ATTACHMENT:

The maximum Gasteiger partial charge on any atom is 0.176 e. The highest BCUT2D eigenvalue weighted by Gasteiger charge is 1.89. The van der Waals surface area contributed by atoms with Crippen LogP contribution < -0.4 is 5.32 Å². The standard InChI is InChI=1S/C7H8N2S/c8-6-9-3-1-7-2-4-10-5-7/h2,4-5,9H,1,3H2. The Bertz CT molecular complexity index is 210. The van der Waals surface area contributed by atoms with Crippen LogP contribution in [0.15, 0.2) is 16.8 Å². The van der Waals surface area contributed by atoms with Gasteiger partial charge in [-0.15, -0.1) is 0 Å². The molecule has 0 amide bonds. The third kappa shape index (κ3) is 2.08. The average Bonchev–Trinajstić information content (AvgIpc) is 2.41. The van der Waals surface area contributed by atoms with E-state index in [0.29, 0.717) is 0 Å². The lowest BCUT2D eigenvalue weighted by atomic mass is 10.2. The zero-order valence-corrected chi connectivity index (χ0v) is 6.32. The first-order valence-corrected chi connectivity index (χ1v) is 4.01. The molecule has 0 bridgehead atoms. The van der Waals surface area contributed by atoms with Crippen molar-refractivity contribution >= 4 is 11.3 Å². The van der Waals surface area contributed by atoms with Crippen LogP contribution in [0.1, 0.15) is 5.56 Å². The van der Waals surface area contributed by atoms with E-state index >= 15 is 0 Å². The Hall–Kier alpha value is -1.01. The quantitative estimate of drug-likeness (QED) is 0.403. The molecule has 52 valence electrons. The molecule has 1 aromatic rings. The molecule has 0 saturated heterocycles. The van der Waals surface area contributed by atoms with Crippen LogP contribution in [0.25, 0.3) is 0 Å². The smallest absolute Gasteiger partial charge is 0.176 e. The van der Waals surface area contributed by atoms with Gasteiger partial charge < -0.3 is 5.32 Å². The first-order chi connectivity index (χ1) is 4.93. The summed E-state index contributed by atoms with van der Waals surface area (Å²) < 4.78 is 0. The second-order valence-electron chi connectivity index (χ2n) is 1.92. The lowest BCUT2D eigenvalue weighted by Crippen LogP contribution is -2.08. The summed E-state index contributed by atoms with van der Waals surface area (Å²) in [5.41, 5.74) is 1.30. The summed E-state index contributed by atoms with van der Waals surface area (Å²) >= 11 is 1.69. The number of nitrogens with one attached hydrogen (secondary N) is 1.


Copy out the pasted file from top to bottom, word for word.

The maximum Gasteiger partial charge on any atom is 0.176 e. The highest BCUT2D eigenvalue weighted by Gasteiger charge is 1.89. The van der Waals surface area contributed by atoms with Crippen LogP contribution < -0.4 is 5.32 Å². The standard InChI is InChI=1S/C7H8N2S/c8-6-9-3-1-7-2-4-10-5-7/h2,4-5,9H,1,3H2. The Bertz CT molecular complexity index is 210. The van der Waals surface area contributed by atoms with Crippen LogP contribution in [0.15, 0.2) is 16.8 Å². The van der Waals surface area contributed by atoms with Gasteiger partial charge in [-0.15, -0.1) is 0 Å². The molecule has 0 amide bonds. The third kappa shape index (κ3) is 2.08. The average Bonchev–Trinajstić information content (AvgIpc) is 2.41. The van der Waals surface area contributed by atoms with E-state index in [0.29, 0.717) is 0 Å². The lowest BCUT2D eigenvalue weighted by atomic mass is 10.2. The zero-order valence-corrected chi connectivity index (χ0v) is 6.32. The first-order valence-corrected chi connectivity index (χ1v) is 4.01. The molecule has 0 bridgehead atoms. The van der Waals surface area contributed by atoms with Crippen molar-refractivity contribution >= 4 is 11.3 Å². The van der Waals surface area contributed by atoms with Crippen LogP contribution in [0.1, 0.15) is 5.56 Å². The van der Waals surface area contributed by atoms with E-state index >= 15 is 0 Å². The Hall–Kier alpha value is -1.01. The quantitative estimate of drug-likeness (QED) is 0.403. The molecule has 52 valence electrons. The molecule has 1 aromatic rings. The molecule has 0 saturated heterocycles. The van der Waals surface area contributed by atoms with Crippen LogP contribution in [0.25, 0.3) is 0 Å². The smallest absolute Gasteiger partial charge is 0.176 e. The van der Waals surface area contributed by atoms with Gasteiger partial charge < -0.3 is 5.32 Å². The first-order chi connectivity index (χ1) is 4.93. The summed E-state index contributed by atoms with van der Waals surface area (Å²) < 4.78 is 0. The second-order valence-electron chi connectivity index (χ2n) is 1.92. The lowest BCUT2D eigenvalue weighted by Crippen LogP contribution is -2.08. The summed E-state index contributed by atoms with van der Waals surface area (Å²) in [5.41, 5.74) is 1.30. The summed E-state index contributed by atoms with van der Waals surface area (Å²) >= 11 is 1.69. The number of nitrogens with one attached hydrogen (secondary N) is 1.